Although I prefer greater certainty before awarding a goal then either a corner or goal kick a casual admittance by the defending team they see a close decision as a goal might be enough for me & my ARs to go along with the kick off. I do recall playing on muddy fields were the goal line is obscured and recall yelling, 'CAN NOT BE SURE! PLAY PLAY PLAY!' on a few shots that rolled along or hit a crossbar and down or post and across. I also recall a rain filled youth town championship with a keeper turning around picking up a ball that smacked the underside of the crossbar and bounced up and was caught but not before creating a distinct ball impression in the ground . The striker was celebrating a goal. Rather than whistle, I yelled 'Keeper stay EXACTLY where you are! and ran over took the ball from his hands and placed it on the very clear singularly distinct mud impression at his feet . Had a very clear look from post to post saw that the white post hide about 1'/2 inch of ball . Handed the ball back to the keeper, Cannot be sure! NO goal Please continue!
Now I do not suggest this as a good example of creative officiating but it did satisfy those in this match that I put some due diligence into the decision rather than best guess. lol I was fortunate the impression was clear and not tied in with others.
This was a bit different than if a player did it I grant you but whether we try to use common sense to dig out from beneath this problem our options are limited. I have had a player catch a ball on its way into goal realize what he did then tossed it over his shoulder into the goal as he saw I was shaking my head and raising the whistle , He was the keeper in the first half and reacted instinctively on the first shot at his goal while playing out in the 2nd half. . I did not even caution him I was laughing too hard It raised a few eyebrows but the team that shot got the goal and the former keeper now an out player got to stay in the match I thought it a win win. It was a recreational city to city weekend league ! Where if I had red carded the poor sod he would be unable to play in any other match later in the day each team played two games sometimes 3 when they travelled town to town.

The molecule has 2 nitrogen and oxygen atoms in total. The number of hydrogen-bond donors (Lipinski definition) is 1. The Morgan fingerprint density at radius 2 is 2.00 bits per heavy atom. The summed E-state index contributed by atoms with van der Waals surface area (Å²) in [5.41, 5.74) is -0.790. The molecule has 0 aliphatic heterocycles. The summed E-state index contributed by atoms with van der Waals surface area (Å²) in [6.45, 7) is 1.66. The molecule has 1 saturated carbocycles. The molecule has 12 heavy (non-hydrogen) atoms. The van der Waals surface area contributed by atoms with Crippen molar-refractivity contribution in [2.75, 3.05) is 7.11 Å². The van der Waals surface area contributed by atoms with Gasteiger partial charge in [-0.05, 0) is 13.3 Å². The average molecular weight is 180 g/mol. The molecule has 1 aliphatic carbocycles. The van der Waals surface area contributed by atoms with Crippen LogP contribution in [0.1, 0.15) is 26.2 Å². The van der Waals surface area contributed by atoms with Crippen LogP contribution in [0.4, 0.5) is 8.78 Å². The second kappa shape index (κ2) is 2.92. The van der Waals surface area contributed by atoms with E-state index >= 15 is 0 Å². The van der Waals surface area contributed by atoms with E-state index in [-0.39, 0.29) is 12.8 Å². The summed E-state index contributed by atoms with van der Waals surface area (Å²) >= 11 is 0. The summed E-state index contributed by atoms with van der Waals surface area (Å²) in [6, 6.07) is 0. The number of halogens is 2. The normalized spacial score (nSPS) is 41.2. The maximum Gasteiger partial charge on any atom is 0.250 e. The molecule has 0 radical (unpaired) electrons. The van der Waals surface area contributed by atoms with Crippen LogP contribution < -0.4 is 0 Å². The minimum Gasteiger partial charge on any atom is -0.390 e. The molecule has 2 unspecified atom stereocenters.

I believe there is less tolerance at the elite level so a Kick off is likely the best option, unless you are 100% sure it did not go in then PK and card caution if it was just stopping play and an opponent had no chance to slot it home. If the catch resulted in an opponent being unable to play the rebound into goal I suppose a red card send off for DOGSOH could be a solution. .
Cheers



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Answer provided by Referee Peter Grove

Hi Scott,
I could see a penalty being given here but a red card for denying a goal (or goal scoring opportunity) strikes me as a little more problematic. I'm struggling to see a scenario where a ball which had hit the bar, come down and then ended up on the ground where a player could pick it up, would have been destined for the net. I suppose there could have been a situation where, as ref McHugh says, an attacker was denied an opportunity to score but you don't mention that being the case, so it sounds as though the red card might have been a bit of an over-reach by the referee.